Several readers sent along this memo from Harvard's library: they see the current price structure of scientific journals as unsustainable, and they're asking the faculty to help them do something about it.
The Faculty Advisory Council to the Library, representing university faculty in all schools and in consultation with the Harvard Library leadership, reached this conclusion: major periodical subscriptions, especially to electronic journals published by historically key providers, cannot be sustained: continuing these subscriptions on their current footing is financially untenable. Doing so would seriously erode collection efforts in many other areas, already compromised.
They're asking faculty members to try to "move prestige" to open-access journals by favoring them for new publications, and in general to do whatever they can to get away from the current scientific publishing model. And that ties in with this post over at the Guardian, saying that not only are the current publishers causing a financial burden, but other burdens that may be even more of a problem:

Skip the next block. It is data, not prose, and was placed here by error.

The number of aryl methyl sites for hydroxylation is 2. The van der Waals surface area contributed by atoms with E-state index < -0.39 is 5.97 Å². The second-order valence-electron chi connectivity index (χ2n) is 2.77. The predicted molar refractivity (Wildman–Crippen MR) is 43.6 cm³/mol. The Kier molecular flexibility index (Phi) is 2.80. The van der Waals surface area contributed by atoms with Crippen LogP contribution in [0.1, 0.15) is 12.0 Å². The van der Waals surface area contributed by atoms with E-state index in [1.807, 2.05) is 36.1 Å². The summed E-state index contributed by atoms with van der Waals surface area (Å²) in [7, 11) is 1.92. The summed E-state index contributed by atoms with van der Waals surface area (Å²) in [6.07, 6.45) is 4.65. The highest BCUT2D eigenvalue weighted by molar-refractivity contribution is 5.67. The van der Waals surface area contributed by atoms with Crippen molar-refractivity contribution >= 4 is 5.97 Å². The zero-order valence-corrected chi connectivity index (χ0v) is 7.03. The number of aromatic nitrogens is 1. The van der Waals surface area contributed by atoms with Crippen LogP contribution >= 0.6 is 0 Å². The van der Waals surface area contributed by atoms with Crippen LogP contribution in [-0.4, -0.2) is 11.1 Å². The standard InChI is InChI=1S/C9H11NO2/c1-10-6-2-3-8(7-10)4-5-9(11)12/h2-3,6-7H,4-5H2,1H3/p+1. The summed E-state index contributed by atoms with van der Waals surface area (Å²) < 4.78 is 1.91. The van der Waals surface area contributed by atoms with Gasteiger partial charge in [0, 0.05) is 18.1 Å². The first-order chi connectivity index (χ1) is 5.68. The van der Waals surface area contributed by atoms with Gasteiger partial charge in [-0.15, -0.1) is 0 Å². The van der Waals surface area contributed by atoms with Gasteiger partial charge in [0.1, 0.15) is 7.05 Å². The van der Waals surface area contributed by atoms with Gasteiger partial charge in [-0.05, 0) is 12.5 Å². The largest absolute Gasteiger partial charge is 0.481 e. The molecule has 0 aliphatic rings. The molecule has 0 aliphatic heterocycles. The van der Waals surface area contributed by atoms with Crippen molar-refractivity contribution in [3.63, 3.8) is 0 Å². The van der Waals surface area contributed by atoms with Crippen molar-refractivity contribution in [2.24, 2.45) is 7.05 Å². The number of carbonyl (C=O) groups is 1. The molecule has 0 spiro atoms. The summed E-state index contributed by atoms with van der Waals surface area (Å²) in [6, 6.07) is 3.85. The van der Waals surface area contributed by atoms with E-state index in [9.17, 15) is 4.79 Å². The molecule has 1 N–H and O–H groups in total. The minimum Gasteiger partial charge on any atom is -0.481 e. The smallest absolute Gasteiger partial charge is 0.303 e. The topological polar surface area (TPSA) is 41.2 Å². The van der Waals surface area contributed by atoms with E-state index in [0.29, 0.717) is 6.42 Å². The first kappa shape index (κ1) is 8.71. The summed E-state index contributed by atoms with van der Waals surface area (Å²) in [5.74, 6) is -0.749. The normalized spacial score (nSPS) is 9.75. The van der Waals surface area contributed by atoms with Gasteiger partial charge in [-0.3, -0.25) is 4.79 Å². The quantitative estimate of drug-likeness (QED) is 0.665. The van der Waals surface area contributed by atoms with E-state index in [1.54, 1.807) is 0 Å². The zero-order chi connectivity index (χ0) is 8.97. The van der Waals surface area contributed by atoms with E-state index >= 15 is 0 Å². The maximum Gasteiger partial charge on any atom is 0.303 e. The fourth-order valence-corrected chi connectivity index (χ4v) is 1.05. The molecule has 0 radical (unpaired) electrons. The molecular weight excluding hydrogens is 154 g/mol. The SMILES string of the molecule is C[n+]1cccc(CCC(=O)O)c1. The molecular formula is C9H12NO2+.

Research, especially scientific research, thrives in an atmosphere that allows the free exchange of ideas and information: open discussion and debate are essential if the scientific method is to operate properly. Before the arrival of the internet, academic publishers provided a valuable service that was a real benefit to the scientific community. Not any more. . .
. . .But open access isn't just about the end products of research. It's the entire process of scientific enquiry, including the collection and processing of data, scrutiny of the methods used in the analysis, questioning of assumptions, and discussion of alternative interpretations. In particular, it's about access to scientific data.
I believe all data resulting from publicly funded research should be in the public domain, for two reasons. First, it's public money that funds us, so we scientists have a moral responsibility to be as open as possible with the public. Second, the scientific method only works when analyses can be fully scrutinised and, if necessary, replicated by other researchers. In other words, to seek to prevent your data becoming freely available is plain unscientific.
We'll see how far this gets. But this is already the biggest upheaval that I can remember in the scientific literature, and it show no signs of slowing down. . .